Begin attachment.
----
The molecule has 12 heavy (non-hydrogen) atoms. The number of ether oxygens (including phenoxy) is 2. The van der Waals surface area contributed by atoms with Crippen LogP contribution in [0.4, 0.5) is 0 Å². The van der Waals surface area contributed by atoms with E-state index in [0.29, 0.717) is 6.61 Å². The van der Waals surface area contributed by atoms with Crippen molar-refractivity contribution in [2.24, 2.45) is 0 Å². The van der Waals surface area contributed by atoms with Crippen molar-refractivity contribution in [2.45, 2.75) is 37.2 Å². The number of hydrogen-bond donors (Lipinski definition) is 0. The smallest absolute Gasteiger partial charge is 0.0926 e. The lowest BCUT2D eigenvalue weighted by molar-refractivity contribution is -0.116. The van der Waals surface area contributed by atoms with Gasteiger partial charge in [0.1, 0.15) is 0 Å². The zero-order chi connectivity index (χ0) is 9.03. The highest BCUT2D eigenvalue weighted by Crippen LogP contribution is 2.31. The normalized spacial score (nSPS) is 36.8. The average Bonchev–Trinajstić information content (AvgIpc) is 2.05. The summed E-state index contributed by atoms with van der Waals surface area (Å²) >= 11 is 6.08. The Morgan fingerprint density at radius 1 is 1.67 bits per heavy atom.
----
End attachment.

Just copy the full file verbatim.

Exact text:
The molecule has 12 heavy (non-hydrogen) atoms. The number of ether oxygens (including phenoxy) is 2. The van der Waals surface area contributed by atoms with Crippen LogP contribution in [0.4, 0.5) is 0 Å². The van der Waals surface area contributed by atoms with E-state index in [0.29, 0.717) is 6.61 Å². The van der Waals surface area contributed by atoms with Crippen molar-refractivity contribution in [2.24, 2.45) is 0 Å². The van der Waals surface area contributed by atoms with Crippen molar-refractivity contribution in [2.45, 2.75) is 37.2 Å². The number of hydrogen-bond donors (Lipinski definition) is 0. The smallest absolute Gasteiger partial charge is 0.0926 e. The lowest BCUT2D eigenvalue weighted by molar-refractivity contribution is -0.116. The van der Waals surface area contributed by atoms with Gasteiger partial charge in [0.1, 0.15) is 0 Å². The zero-order chi connectivity index (χ0) is 9.03. The highest BCUT2D eigenvalue weighted by Crippen LogP contribution is 2.31. The normalized spacial score (nSPS) is 36.8. The average Bonchev–Trinajstić information content (AvgIpc) is 2.05. The summed E-state index contributed by atoms with van der Waals surface area (Å²) >= 11 is 6.08. The Morgan fingerprint density at radius 1 is 1.67 bits per heavy atom.